Something wonderful is happening on my windowsill as I write this: a clove of garlic that was planted in late November is sprouting. At this point, the shoot remains quite short, but a bit of green on top of the soil was a treat to my eyes when I watered it last week.
When kept indoors, garlic shoots (or greens) may be clipped an inch above the soil and used to season mashed potatoes, pesto, or in any recipe that calls for garlic. If you trim the shoots (not to be confused with scapes), the clove will not grow into a full bulb, but you can always plant more garlic in containers and place them outside if you wish to have fresh cloves in summer and fall.
Unlike previous generations of gardeners in Newfoundland and Labrador, growing food (on windowsills and outdoors) is a pastime for me. I garden as a way to learn more about food, pay more attention to what I am eating, spend time outside, clear my mind, maintain familial traditions, limit my food miles, and generally enjoy watching gardens come into being. Since moving to St. John’s in 2008, I have also become more involved with community gardening, and also enjoy the social component of these activities.
In this week’s column, I’m going to revel in the excitement of gardening. Without meaning to promote romantic or idealistic senses of gardening (as a necessity or a pastime) I will indulge in a few memories and provide a few basic suggestions to you, the reader, this week.
Gardens are places that I took for granted while I was growing up. Fresh herbs, strawberries, salad greens, tomatoes, beans, peppers, cucumbers, carrots, radishes, cabbages, and more were widely available to my family as a result of my mother’s and grandparents’ gardening activities in and around Stratford, Ontario. Games of baseball in my paternal grandparents’ backyard sometimes came to a close with a trip to their garden, where it was not uncommon to gather ingredients for a dinner salad. A sprig of dill would be nipped off and passed toward me, and a lesson would ensue: “Here, smell this.” Grandpa would say, “Do you remember its name?” At the age of five, the garden seemed like a faraway place, tucked at the edge of the more familiar grass-covered portion of my grandparents’ yard. I was not to venture to the garden alone since it had been planted a short distance in front of an active railway line, so the garden was associated with my grandpa as guide. At the section of the garden that had been planted with herbs, I would reluctantly let go of his hand to accept a fragrant gift and guess its name from the list that he had taught me during previous visits. A right answer received a carrot, a wrong answer, another try.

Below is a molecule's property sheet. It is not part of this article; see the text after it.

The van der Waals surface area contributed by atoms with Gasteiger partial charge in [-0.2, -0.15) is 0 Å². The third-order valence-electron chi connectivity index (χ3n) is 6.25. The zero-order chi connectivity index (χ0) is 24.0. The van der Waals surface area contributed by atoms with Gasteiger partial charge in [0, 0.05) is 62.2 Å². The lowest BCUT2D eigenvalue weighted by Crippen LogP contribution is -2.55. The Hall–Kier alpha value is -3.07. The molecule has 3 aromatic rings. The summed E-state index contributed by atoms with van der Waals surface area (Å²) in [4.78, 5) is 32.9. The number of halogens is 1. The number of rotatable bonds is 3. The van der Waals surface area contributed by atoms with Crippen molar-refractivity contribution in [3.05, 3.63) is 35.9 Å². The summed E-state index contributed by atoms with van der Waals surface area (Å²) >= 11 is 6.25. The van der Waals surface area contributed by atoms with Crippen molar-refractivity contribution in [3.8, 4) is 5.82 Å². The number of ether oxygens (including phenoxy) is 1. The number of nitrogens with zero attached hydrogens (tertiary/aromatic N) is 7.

As a child and adolescent, spring and summer were seasons that were marked, in part, by gardening with my mother. Seeds, seedlings, and soil were purchased from local horticultural groups, grocery stores and nurseries soon after the ground stopped smelling of thaw. Decisions were made quickly without much talk about the task at hand. Mum moved with precision at the gardening supply venues, checking stalks and leaves on seedling trays, asking about sun and shade needs for unmarked plants, and pointing directly to bags of soil and manure mix without too many side glances. Preparations took about a day, and the small garden was planted within an afternoon.
Gardens were woven into home and family in ways I did not realize until these moments had passed.